U.S. researchers seek to turn the tables on cyber attackers by using their mental weaknesses against them

April 13, 2023
The project will increase the effort of cyber attackers by influencing their decision-making, rather than just detecting cyber attacks.

SAN DIEGO – U.S. intelligence experts are reaching out to industry to find new kinds of cyber defenses by outsmarting computer hackers and by using their psychological weaknesses against them to blunt the effects of cyber attacks.

Officials of the U.S. Naval Information Warfare Center-Pacific (NIWC Pacific) in San Diego issued a broad agency announcement (N66001-23-S-4510) on Tuesday for the Reimagining Security with Cyberpsychology-Informed Network Defenses (ReSCIND) program.

ReSCIND seeks to develop cyber psychology-informed defenses that capitalize on an understanding of attacker's decision-making, human limitations, and cognitive biases to reduce attack effectiveness, and explore methods for manipulating attacker behavior during various phases of a cyber attack.

NIWC-Pacific is working together on the ReSCIND program with the U.S. Intelligence Advanced Research Projects Activity (IARPA) in Washington -- the research arm of the U.S. Director of National Intelligence.

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There is a vast amount of cognitive and behavioral science research that applies to cyber security defenses, researchers say. The four-year ReSCIND program focuses on inducing or intensifying cognitive biases to thwart cyber attackers through network and host-based technologies.

Rather than just attempting to detect and stop suspicious movement on the network, the project will increase the effort and resources spent by cyber attackers by influencing their decision-making.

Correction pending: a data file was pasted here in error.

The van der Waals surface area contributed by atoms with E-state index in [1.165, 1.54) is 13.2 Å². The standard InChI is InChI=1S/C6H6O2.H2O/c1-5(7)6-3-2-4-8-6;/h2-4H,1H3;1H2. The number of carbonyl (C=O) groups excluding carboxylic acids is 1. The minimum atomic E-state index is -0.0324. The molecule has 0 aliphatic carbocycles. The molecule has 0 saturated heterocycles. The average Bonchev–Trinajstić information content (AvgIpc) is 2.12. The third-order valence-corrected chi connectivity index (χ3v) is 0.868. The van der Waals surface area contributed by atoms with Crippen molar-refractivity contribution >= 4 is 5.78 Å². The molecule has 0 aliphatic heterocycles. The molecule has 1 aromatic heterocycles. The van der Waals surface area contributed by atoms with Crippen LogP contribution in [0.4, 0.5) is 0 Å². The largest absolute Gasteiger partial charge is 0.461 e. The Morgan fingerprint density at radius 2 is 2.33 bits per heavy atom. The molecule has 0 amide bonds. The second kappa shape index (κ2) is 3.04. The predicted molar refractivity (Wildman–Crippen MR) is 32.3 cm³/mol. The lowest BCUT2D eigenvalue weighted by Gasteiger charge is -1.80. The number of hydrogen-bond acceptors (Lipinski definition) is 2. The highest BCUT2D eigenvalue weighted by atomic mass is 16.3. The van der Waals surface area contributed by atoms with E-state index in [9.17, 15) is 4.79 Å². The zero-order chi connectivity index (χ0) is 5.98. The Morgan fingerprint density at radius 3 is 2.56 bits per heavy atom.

The ReSCIND program seeks ways to identify cognitive vulnerabilities of cyber attackers; induce changes in cyber attack behavior; develop cyber psychology-informed defenses for early- and late-stage attacks; create models that predict attacker behavior; and produce adaptive psychology-informed defenses to automate psychology-informed defenses based on observed attacker behavior.

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Some of the most sophisticated and persistent cyber attacks are primarily human-driven, yet most cyber defenses do not consider the human attributes and limitations of attackers, researchers point out. Instead, cyber defenses focus on blocking suspicious behavior and few initiate interactions with a suspected attacker to understand their motives and change their behavior.

ReSCIND will enable defenders to use decision-making biases and mental model heuristics that can be intensified and manipulated to impede cyber attackers and disrupt their behavior.

ReSCIND program will impose a cyber penalty on attackers and increase the difficulty for them to achieve their goals. Technical challenges include providing evidence of cognitive vulnerabilities such as attacker biases, cognitive limitations, and emotional state.

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Performers will identify vulnerabilities to cyber attackers; carry out designs with cyber-skilled human participants to explore cyber psychology in dynamic cyber attack tasks; produce a cognitive vulnerabilities playbook that analyzes the behaviors and mental states of cyber attackers; develop approaches to exploit cyber attacker cognitive vulnerabilities; predict attacker behavior; and develop bias sensors.

Companies interested should upload proposals no later than 26 May to the IARPA IDEAS website at https://iarpa-ideas.gov.

Email questions or concerns to Kimberly Ferguson-Walter, the ReSCIND program manager, at [email protected]; the Navy's Eric Pomroy at [email protected], or the Navy's Stephen Enokida at [email protected]. More information is online at https://sam.gov/opp/504bdfa570ae46ef97225c126c016bdc/view.

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